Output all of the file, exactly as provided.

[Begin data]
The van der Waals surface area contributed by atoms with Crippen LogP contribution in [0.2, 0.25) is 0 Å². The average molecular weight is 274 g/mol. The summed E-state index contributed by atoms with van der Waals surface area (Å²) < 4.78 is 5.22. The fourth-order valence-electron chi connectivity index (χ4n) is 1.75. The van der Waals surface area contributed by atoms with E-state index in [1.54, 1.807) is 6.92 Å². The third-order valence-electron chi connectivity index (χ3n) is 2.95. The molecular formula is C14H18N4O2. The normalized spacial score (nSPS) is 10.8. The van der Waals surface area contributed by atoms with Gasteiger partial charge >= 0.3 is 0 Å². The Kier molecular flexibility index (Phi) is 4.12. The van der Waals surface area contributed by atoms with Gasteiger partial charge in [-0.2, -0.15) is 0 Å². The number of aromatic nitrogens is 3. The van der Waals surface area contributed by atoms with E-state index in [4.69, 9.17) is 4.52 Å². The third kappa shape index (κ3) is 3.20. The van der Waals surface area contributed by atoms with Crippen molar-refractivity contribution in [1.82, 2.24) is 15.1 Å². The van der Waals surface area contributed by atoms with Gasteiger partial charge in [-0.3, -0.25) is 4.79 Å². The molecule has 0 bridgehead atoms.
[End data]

The van der Waals surface area contributed by atoms with Crippen LogP contribution in [0.2, 0.25) is 0 Å². The average molecular weight is 274 g/mol. The summed E-state index contributed by atoms with van der Waals surface area (Å²) < 4.78 is 5.22. The fourth-order valence-electron chi connectivity index (χ4n) is 1.75. The van der Waals surface area contributed by atoms with E-state index in [1.54, 1.807) is 6.92 Å². The third-order valence-electron chi connectivity index (χ3n) is 2.95. The molecular formula is C14H18N4O2. The normalized spacial score (nSPS) is 10.8. The van der Waals surface area contributed by atoms with Gasteiger partial charge >= 0.3 is 0 Å². The Kier molecular flexibility index (Phi) is 4.12. The van der Waals surface area contributed by atoms with Gasteiger partial charge in [-0.2, -0.15) is 0 Å². The number of aromatic nitrogens is 3. The van der Waals surface area contributed by atoms with E-state index in [4.69, 9.17) is 4.52 Å². The third kappa shape index (κ3) is 3.20. The van der Waals surface area contributed by atoms with Crippen molar-refractivity contribution in [1.82, 2.24) is 15.1 Å². The van der Waals surface area contributed by atoms with Gasteiger partial charge in [-0.3, -0.25) is 4.79 Å². The molecule has 0 bridgehead atoms.